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dc.contributor.authorDapčević-Hadnađev, Tamara
dc.contributor.authorDizdar, Manda
dc.contributor.authorPojić, Milica
dc.contributor.authorKrstonošić, Veljko
dc.contributor.authorZychowski, Lisa M.
dc.contributor.authorHadnađev, Miroslav
dc.date.accessioned2020-01-06T10:14:41Z
dc.date.available2020-01-06T10:14:41Z
dc.date.issued2018-12-03
dc.identifier.citationDapcevic-Hadnadev T, Dizdar M, Pojic M, Krstonosic V, Zychowski LM, Hadnadev M. Emulsifying properties of hemp proteins: Effect of isolation technique. Food Hydrocolloids 2019;89:912-920; doi http://dx.doi.org/10.1016/j.foodhyd.2018.12.002en_US
dc.identifier.issn0268-005X
dc.identifier.urihttp://hdl.handle.net/11019/1852
dc.descriptionpeer-revieweden_US
dc.description.abstractHemp protein was isolated from hemp seed meal using two different isolation procedures: alkali extraction/isoelectric precipitation (HPI) and micellization (HMI). The ability of these proteins to form and stabilize 10% (w/w) sunflower oil-in-water emulsions (at pH = 3.0) was studied at three different concentrations, 0.25, 0.75 and 1.5% (w/w), by monitoring emulsion droplet size distribution, microstructural and morphological properties, rheological behaviour and stability against flocculation, coalescence and creaming. In addition, hemp proteins were analysed for water solubility, denaturation degree and surface/interfacial activity. HMI protein, which was found to be less denatured after isolation, exhibited higher solubility and slightly higher surface/interfacial activity than HPI protein. HMI emulsions possessed a smaller volume mean droplet diameter (d4,3 = 1.92–3.42 μm in 2% SDS) than HPI emulsions (d4,3 = 2.25–15.77 μm in 2% SDS). While HMI stabilized emulsions were characterized with individual droplets covered by protein film, both confocal laser scanning microscopy and flocculation indices indicated occurrence of bridging flocculation in HPI stabilized emulsions. Protein aggregation, which induced flocculation of the droplets, contributed to higher apparent viscosity of HPI stabilized emulsions compared to HMI stabilized emulsions. Interestingly, emulsions stabilized with 1.5% (w/w) HPI exhibited much better creaming and coalescence stability than other emulsions due to the formation of a weak transient network of floccules and higher continuous phase viscosity which both suppressed the movement of the droplets.en_US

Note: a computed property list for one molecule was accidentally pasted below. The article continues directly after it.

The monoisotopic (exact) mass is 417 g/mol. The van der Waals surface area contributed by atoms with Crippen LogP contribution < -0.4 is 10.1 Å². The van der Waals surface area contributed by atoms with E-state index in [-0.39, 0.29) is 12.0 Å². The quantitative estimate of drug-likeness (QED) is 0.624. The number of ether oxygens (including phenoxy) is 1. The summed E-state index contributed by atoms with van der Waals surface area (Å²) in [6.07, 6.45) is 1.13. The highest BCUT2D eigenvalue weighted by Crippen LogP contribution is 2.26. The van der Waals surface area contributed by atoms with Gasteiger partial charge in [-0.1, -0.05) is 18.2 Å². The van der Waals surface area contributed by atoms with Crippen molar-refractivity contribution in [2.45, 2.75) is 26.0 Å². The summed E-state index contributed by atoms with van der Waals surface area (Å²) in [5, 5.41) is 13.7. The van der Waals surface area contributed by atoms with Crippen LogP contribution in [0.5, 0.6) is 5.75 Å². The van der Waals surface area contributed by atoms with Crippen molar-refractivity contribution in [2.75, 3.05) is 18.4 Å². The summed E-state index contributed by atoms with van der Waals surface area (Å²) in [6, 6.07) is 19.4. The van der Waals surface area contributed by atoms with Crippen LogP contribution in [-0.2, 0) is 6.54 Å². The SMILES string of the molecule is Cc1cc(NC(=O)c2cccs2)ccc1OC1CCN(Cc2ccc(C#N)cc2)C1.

dc.language.isoenen_US
dc.publisherElsevieren_US
dc.relation.ispartofseriesFood Hydrocolloids;Vol. 89
dc.rightsAttribution-NonCommercial-ShareAlike 3.0 United States*
dc.rights.urihttp://creativecommons.org/licenses/by-nc-sa/3.0/us/*
dc.subjectHemp proteinen_US
dc.subjectIsolation techniqueen_US
dc.subjectEmulsion stabilityen_US
dc.subjectDroplet size distributionen_US
dc.subjectBridging flocculationen_US
dc.titleEmulsifying properties of hemp proteins: Effect of isolation techniqueen_US
dc.typeArticleen_US
dc.embargo.terms2019-12-03en_US
dc.identifier.doihttps://dx.doi.org/10.1016/j.foodhyd.2018.12.002
dc.contributor.sponsorProvincial Secretariat for Higher Education and Scientific Research, Republic of Serbiaen_US
dc.contributor.sponsorEuropean Unionen_US
dc.contributor.sponsorGrantNumber142-451-2458/2018-01/02en_US
dc.contributor.sponsorGrantNumber692276en_US
dc.source.volume89
dc.source.beginpage912-920
refterms.dateFOA2019-12-03T00:00:00Z


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